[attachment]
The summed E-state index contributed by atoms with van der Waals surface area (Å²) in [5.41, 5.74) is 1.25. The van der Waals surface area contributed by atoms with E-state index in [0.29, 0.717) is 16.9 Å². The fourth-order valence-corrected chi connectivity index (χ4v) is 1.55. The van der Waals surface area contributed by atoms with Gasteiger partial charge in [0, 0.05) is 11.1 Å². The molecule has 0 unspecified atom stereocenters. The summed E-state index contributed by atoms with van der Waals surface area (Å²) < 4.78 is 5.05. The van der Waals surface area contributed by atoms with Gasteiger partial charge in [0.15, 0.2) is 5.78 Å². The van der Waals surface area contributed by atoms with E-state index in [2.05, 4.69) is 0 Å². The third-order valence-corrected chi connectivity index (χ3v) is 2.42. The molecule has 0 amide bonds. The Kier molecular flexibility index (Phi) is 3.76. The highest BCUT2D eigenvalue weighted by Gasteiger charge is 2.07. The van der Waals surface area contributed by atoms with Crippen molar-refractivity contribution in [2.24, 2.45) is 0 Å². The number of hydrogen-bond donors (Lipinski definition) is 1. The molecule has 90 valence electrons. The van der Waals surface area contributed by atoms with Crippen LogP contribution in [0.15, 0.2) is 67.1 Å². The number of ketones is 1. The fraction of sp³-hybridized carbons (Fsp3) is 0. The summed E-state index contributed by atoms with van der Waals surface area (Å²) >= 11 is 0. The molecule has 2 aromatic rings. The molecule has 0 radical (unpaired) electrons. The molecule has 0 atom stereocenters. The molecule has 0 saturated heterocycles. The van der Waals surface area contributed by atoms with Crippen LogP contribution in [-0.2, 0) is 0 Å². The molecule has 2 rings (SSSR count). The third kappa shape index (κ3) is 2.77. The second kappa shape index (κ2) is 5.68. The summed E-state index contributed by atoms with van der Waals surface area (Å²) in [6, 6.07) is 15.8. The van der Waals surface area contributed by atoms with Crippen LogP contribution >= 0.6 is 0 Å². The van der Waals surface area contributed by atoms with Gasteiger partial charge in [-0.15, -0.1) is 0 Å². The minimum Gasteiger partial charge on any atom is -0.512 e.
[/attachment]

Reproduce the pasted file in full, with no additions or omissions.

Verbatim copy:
The summed E-state index contributed by atoms with van der Waals surface area (Å²) in [5.41, 5.74) is 1.25. The van der Waals surface area contributed by atoms with E-state index in [0.29, 0.717) is 16.9 Å². The fourth-order valence-corrected chi connectivity index (χ4v) is 1.55. The van der Waals surface area contributed by atoms with Gasteiger partial charge in [0, 0.05) is 11.1 Å². The molecule has 0 unspecified atom stereocenters. The summed E-state index contributed by atoms with van der Waals surface area (Å²) < 4.78 is 5.05. The van der Waals surface area contributed by atoms with Gasteiger partial charge in [0.15, 0.2) is 5.78 Å². The van der Waals surface area contributed by atoms with E-state index in [2.05, 4.69) is 0 Å². The third-order valence-corrected chi connectivity index (χ3v) is 2.42. The molecule has 0 amide bonds. The Kier molecular flexibility index (Phi) is 3.76. The highest BCUT2D eigenvalue weighted by Gasteiger charge is 2.07. The van der Waals surface area contributed by atoms with Crippen molar-refractivity contribution in [2.24, 2.45) is 0 Å². The number of hydrogen-bond donors (Lipinski definition) is 1. The molecule has 90 valence electrons. The van der Waals surface area contributed by atoms with Crippen LogP contribution in [0.15, 0.2) is 67.1 Å². The number of ketones is 1. The fraction of sp³-hybridized carbons (Fsp3) is 0. The summed E-state index contributed by atoms with van der Waals surface area (Å²) >= 11 is 0. The molecule has 2 aromatic rings. The molecule has 0 radical (unpaired) electrons. The molecule has 0 atom stereocenters. The molecule has 0 saturated heterocycles. The van der Waals surface area contributed by atoms with Crippen LogP contribution in [-0.2, 0) is 0 Å². The molecule has 2 rings (SSSR count). The third kappa shape index (κ3) is 2.77. The second kappa shape index (κ2) is 5.68. The summed E-state index contributed by atoms with van der Waals surface area (Å²) in [6, 6.07) is 15.8. The van der Waals surface area contributed by atoms with Crippen LogP contribution >= 0.6 is 0 Å². The van der Waals surface area contributed by atoms with Gasteiger partial charge in [-0.15, -0.1) is 0 Å². The minimum Gasteiger partial charge on any atom is -0.512 e.